Key findings

  • Insufficient identification of climate change-related macroeconomic risks. Out of the five countries, the IMF identifies climate change as a macroeconomic risk only for Mozambique and Philippines (and only physical - rather than ‘transition’ - risks).
  • Fossil fuel producer subsidies, including for coal, remain intact. The IMF is supportive of tax incentives for new infrastructure investments, which often translate into tax breaks, i.e., subsidies (forgone government revenue), for coal and other fossil fuels.
  • Support for public investment plans in coal infrastructure. The IMF encourages governments to increase public spending on prioritised infrastructure. In India, Indonesia, and Mozambique, the government-prioritised infrastructure includes coal power plants and/or coal transport/export infrastructure, as well as other mega fossil fuel projects.

“If the IMF is serious about the green recovery and a clean and climate-resilient transition they need to start walking the talk themselves. An easy start would be by ending tax breaks for fossil fuel producers, including for coal. The IMF should recognise that infrastructure investment incentives applied to fossil fuels, such as VAT exemptions, represent producer subsidies and contradict carbon taxes which are key to achieving a low carbon transition," Nezir Sinani, co-director of Recourse said.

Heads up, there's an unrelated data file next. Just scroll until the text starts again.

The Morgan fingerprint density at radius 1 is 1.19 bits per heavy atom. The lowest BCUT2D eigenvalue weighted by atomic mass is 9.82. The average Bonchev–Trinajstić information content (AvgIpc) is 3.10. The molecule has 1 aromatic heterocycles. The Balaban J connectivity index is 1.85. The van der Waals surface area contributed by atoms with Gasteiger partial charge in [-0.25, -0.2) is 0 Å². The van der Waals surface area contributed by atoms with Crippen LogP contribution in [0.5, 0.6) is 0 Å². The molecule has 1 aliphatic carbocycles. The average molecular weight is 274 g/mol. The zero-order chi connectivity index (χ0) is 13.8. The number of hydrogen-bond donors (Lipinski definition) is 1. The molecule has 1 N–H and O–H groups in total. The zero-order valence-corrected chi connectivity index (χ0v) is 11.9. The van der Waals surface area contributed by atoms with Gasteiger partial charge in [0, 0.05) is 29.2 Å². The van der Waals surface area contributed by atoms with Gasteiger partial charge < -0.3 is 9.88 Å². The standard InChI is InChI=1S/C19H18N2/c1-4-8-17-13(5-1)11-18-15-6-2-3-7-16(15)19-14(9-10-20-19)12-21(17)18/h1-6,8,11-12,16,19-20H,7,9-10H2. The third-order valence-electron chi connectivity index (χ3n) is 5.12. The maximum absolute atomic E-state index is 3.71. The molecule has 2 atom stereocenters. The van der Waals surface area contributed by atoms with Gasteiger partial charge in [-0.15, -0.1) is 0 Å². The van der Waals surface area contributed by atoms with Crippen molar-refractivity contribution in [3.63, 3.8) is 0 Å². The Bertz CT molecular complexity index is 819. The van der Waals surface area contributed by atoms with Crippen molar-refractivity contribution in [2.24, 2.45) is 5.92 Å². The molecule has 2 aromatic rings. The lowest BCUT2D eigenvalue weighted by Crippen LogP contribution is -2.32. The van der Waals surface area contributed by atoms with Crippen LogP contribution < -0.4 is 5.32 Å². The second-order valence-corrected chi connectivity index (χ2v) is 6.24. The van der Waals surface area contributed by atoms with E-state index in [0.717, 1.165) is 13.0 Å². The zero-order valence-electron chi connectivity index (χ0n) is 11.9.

Makoma Lekalakala of Earthlife Africa points out that “the IMF needs to re-evaluate infrastructure investment plans based on the ’right’ energy price. Covid-19 induced project delays provide opportunities to redirect resources from pending coal power plants and other fossil fuel infrastructure to climate-safe alternatives.”

Tata Mustasya of Greenpeace in Indonesia further adds that “It is vital that the full scale of climate change risks are sufficiently identified in IMF Article IV country assessments, especially risks associated with an energy transition away from fossil fuels and the challenges of ensuring a just transition. The IMF needs to ensure the risks of fossil fuel asset Asset Something belonging to an individual or a business that has value or the power to earn money (FT). The opposite of assets are liabilities, that is the part of the balance sheet reflecting a company’s resources (the capital contributed by the partners, provisions for contingencies and charges, as well as the outstanding debts). stranding are adequately reflected in macroeconomic stress tests.”

Maju Vargese of the Centre for Financial Accountability in India concludes that “the IMF must integrate the climate risks in their analysis of macroeconomic risks and in doing so should focus on the equity Equity The capital put into an enterprise by the shareholders. Not to be confused with ’hard capital’ or ’unsecured debt’. dimension of the issue. One size fits all policy does not work and burden should not be pushed to consumers and natural resources-based communities. Ultimately, polluters should pay for their doing and not the people."

Source: Bizcommunity